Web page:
Undercover payments for the promotion of something. For example, disk jockeys are secretly compensated to play particular songs.Case Study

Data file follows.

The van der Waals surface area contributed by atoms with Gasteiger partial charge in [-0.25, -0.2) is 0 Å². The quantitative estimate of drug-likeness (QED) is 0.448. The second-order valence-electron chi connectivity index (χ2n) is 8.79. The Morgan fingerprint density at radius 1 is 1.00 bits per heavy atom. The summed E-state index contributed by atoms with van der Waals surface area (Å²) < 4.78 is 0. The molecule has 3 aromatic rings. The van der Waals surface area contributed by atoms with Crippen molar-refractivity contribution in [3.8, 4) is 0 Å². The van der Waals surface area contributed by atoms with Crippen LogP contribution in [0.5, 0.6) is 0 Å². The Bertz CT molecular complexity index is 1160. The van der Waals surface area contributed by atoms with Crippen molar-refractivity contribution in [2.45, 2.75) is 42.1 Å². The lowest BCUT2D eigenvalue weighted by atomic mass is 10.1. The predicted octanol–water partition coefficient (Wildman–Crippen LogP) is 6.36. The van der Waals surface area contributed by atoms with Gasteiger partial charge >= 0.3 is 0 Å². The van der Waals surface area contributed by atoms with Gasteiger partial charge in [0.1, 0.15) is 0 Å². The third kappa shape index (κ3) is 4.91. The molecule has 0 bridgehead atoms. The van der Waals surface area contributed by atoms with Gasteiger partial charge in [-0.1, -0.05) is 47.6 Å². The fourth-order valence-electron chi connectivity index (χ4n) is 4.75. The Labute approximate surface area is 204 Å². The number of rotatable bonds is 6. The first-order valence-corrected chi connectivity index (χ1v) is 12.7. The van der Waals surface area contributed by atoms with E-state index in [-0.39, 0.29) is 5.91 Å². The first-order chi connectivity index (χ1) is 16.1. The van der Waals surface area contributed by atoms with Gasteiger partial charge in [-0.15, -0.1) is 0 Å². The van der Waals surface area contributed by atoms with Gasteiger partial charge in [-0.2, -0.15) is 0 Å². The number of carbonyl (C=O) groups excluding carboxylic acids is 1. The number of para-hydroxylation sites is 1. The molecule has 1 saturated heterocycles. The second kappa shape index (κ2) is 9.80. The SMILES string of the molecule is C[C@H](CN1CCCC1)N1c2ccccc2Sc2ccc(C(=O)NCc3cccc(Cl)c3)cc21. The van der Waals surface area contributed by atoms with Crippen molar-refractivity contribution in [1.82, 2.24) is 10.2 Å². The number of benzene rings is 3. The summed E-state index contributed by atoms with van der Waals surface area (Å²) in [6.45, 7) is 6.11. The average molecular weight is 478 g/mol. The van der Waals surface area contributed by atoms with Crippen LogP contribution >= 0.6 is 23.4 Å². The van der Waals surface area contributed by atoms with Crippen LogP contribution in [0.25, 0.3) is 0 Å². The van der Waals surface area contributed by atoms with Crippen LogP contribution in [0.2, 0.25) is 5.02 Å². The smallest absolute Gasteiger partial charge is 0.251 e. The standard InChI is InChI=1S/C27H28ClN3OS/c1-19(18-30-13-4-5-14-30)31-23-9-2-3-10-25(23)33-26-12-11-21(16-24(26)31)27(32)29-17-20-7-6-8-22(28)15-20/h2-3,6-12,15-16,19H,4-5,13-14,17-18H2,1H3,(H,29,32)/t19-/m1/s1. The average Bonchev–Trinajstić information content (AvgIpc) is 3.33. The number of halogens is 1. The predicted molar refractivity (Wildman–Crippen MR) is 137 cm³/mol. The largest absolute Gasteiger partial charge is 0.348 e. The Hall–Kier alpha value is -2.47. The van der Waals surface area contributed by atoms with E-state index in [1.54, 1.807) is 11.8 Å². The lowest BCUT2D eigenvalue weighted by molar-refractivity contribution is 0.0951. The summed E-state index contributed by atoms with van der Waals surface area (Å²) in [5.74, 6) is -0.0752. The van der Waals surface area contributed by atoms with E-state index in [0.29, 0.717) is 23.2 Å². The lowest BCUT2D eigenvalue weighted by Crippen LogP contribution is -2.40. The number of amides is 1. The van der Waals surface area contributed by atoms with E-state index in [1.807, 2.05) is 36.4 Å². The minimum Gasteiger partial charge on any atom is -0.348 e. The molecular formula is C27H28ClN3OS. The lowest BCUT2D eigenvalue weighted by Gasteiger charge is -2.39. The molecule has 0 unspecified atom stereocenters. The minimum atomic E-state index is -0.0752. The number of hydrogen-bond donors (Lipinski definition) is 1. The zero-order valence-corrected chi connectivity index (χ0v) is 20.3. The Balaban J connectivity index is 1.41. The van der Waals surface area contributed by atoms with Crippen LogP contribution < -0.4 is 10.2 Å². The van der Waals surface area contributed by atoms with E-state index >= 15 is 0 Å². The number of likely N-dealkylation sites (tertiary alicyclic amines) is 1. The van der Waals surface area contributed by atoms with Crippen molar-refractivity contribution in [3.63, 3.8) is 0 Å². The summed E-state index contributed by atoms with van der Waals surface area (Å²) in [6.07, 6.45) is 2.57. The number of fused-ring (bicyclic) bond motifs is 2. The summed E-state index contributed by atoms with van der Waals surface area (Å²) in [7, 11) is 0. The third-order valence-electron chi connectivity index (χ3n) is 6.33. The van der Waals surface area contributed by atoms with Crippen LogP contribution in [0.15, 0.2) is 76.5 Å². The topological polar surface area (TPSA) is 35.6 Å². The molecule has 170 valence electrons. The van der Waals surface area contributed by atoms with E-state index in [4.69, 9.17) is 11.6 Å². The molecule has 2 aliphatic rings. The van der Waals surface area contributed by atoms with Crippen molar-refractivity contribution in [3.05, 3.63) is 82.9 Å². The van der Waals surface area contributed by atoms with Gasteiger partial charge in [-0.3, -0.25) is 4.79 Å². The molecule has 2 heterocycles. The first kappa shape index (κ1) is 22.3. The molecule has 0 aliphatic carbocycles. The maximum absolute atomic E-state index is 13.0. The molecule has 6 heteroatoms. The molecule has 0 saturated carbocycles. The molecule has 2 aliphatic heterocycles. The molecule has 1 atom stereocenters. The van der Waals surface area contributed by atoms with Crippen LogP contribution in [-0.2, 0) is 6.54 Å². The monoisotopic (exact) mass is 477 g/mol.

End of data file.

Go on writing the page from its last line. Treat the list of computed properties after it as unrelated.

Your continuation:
In April 2007, four major broadcasting companies—CBS Radio, Citadel Broadcasting, Clear Channel Communications, and Entercom Communications—pleaded guilty to Federal Communications Commission charges of payola and agreed to pay the U.S. Treasury $12.5 million. The FCC had claimed the firms' stations had accepted cash and other incentives in return for playing certain music. Receiving payment for airing program material is illegal unless disclosed by the station, which must identify who made the payment. The radio companies also agreed to implement compliance plans and to broadcast the equivalent of 8,400 half-hour segments of music from independent artists. The FCC charges followed a 2005 settlement by Sony BMG Music Entertainment to pay $10 million after an investigation by New York Attorney General Eliot Spitzer. Spitzer claimed the company paid for contest giveaways, covered some of the stations' operational expenses, and provided vacation packages in return for receiving additional airplay. After a series of payola scandals in the late 1950s, federal legislation in 1960 made it illegal to offer money or other inducements to give records airplay without proper disclosures.